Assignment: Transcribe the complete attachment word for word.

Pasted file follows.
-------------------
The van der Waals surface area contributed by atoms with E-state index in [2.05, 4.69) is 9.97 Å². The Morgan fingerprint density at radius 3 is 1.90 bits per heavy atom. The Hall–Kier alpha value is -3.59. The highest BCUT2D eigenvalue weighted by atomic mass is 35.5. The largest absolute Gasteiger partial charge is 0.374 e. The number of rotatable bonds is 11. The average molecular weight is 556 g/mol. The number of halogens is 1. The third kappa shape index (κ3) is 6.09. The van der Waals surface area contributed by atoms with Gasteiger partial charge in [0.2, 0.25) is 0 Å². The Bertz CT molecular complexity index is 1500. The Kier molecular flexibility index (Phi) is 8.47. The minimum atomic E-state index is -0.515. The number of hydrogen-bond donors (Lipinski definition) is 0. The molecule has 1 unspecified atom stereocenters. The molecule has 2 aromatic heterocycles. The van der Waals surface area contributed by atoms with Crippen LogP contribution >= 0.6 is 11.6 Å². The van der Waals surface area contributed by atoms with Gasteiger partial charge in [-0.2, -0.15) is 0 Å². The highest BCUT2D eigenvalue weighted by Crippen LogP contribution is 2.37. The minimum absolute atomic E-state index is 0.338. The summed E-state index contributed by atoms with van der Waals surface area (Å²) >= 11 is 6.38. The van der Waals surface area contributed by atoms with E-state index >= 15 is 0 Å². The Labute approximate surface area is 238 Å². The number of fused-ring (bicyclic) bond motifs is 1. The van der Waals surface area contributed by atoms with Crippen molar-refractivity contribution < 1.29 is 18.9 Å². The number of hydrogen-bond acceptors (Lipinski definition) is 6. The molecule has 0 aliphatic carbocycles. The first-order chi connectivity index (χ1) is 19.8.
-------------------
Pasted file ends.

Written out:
The van der Waals surface area contributed by atoms with E-state index in [2.05, 4.69) is 9.97 Å². The Morgan fingerprint density at radius 3 is 1.90 bits per heavy atom. The Hall–Kier alpha value is -3.59. The highest BCUT2D eigenvalue weighted by atomic mass is 35.5. The largest absolute Gasteiger partial charge is 0.374 e. The number of rotatable bonds is 11. The average molecular weight is 556 g/mol. The number of halogens is 1. The third kappa shape index (κ3) is 6.09. The van der Waals surface area contributed by atoms with Gasteiger partial charge in [0.2, 0.25) is 0 Å². The Bertz CT molecular complexity index is 1500. The Kier molecular flexibility index (Phi) is 8.47. The minimum atomic E-state index is -0.515. The number of hydrogen-bond donors (Lipinski definition) is 0. The molecule has 1 unspecified atom stereocenters. The molecule has 2 aromatic heterocycles. The van der Waals surface area contributed by atoms with Crippen LogP contribution >= 0.6 is 11.6 Å². The van der Waals surface area contributed by atoms with Gasteiger partial charge in [-0.2, -0.15) is 0 Å². The highest BCUT2D eigenvalue weighted by Crippen LogP contribution is 2.37. The minimum absolute atomic E-state index is 0.338. The summed E-state index contributed by atoms with van der Waals surface area (Å²) >= 11 is 6.38. The van der Waals surface area contributed by atoms with E-state index >= 15 is 0 Å². The Labute approximate surface area is 238 Å². The number of fused-ring (bicyclic) bond motifs is 1. The van der Waals surface area contributed by atoms with Crippen molar-refractivity contribution < 1.29 is 18.9 Å². The number of hydrogen-bond acceptors (Lipinski definition) is 6. The molecule has 0 aliphatic carbocycles. The first-order chi connectivity index (χ1) is 19.8.